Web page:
Representatives from the United States and the Taliban met last Monday, February 25th for another round of conversation regarding a potential peace agreement between the two parties. This round of negotiations has been the highest-level negotiations since the beginning of the peace talks with the presence of Gen. Austin S. Miller, the commander of the international mission in Afghanistan. While the first part of the negotiations began on Monday, there was a midweek hiatus with resumed talks on Saturday, March 2nd. As with the previous round of negotiations, the Afghan government is still being excluded, as the Taliban refuses to engage with President Ashraf Ghani or his officials.
During this most recent round of the Doha talks, the U.S. Special Representative for Afghanistan, Zalmay Khalilzad, met with Mullah Baradar, one of the founders of the Taliban insurgency group. This is following the round of talks from January, when U.S. representatives and Taliban representatives agreed to a framework in principle regarding the withdrawal of American troops from Afghanistan. While this framework is still in a draft stage, it will be developed into an agreement approved by both parties. Referring to the framework, Khalilzad stated, "We have a draft of the framework that has to be fleshed out before it becomes an agreement… the Taliban have committed, to our satisfaction, to do what is necessary that would prevent Afghanistan from ever becoming a platform for international terrorist groups or individuals." The current talks have been focused on expanding the framework agreement, which state that the United States has to withdraw all troops from the country, and the Taliban cannot carry out terrorist activities on Afghan soil.
A new Pentagon plan has been introduced in the peace negotiations, which would see a government in Afghanistan that shares power with the Taliban. The New York Times reported, “The plan calls for cutting by half, in coming months, the 14,000 American troops currently in Afghanistan. It would task the 8,600 European and other international troops with training the Afghan military — a focus of the NATO mission for more than a decade — and largely shift American operations to counterterrorism strikes.” While no decisions have been made, this plan would see the shift of American services drastically. This plan is intended to help with the current talks led by Zalmay Khalilzad.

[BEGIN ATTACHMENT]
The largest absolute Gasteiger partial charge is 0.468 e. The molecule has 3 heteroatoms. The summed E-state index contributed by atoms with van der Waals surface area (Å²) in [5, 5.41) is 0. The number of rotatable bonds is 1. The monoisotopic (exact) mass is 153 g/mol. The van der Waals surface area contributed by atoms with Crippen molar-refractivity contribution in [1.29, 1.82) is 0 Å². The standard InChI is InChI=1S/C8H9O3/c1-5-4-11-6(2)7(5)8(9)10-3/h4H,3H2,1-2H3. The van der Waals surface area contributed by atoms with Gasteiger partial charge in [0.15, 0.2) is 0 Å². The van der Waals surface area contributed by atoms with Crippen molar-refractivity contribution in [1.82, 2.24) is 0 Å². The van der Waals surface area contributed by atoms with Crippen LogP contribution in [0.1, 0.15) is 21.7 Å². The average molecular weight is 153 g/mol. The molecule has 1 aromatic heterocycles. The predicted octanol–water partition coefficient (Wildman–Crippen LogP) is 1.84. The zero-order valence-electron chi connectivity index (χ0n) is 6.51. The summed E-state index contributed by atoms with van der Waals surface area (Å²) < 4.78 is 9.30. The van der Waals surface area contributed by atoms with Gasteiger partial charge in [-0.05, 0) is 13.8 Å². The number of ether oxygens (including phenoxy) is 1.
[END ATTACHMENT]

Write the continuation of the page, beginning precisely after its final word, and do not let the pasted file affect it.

The United States’ decision to hold talks with the Taliban without the Afghan government present is a significant policy shift from previous administrations, as any agreement drafted by the two parties would not include the Afghan government’s input. This policy decision legitimizes the Taliban as a potential governmental entity, as major resolutions are being made with Taliban representatives. If a peace agreement is reached between the United States and the Taliban, it is unclear how, and even if, the Afghan government and the Taliban would be able to settle their differences and establish a joint administration.
The potential peace agreement will have long-lasting consequences for Afghanistan, with concern especially for minority communities. The changes that could be made regarding the condition of women in the country have particularly been met with apprehension, as the Taliban has been historically restrictive regarding this population’s rights. The New York Times stated, “Before it was ousted in 2001, the Taliban was accused of human rights abuses, prohibited girls from attending school and imposed harsh penalties on accused heretics.” The possible return to extremism within Afghanistan is a fear held by many, especially due to the exclusion of the Afghan government in these domestic changes and the withdrawal of American forces from the country. As the Afghan government currently has no say in the monumental domestic policy changes that are being drafted between the United States and the Taliban, it is possible that their authority will be reduced significantly by the terrorist organization.
Photo Credit: Qatar Ministry of Foreign Affairs via AP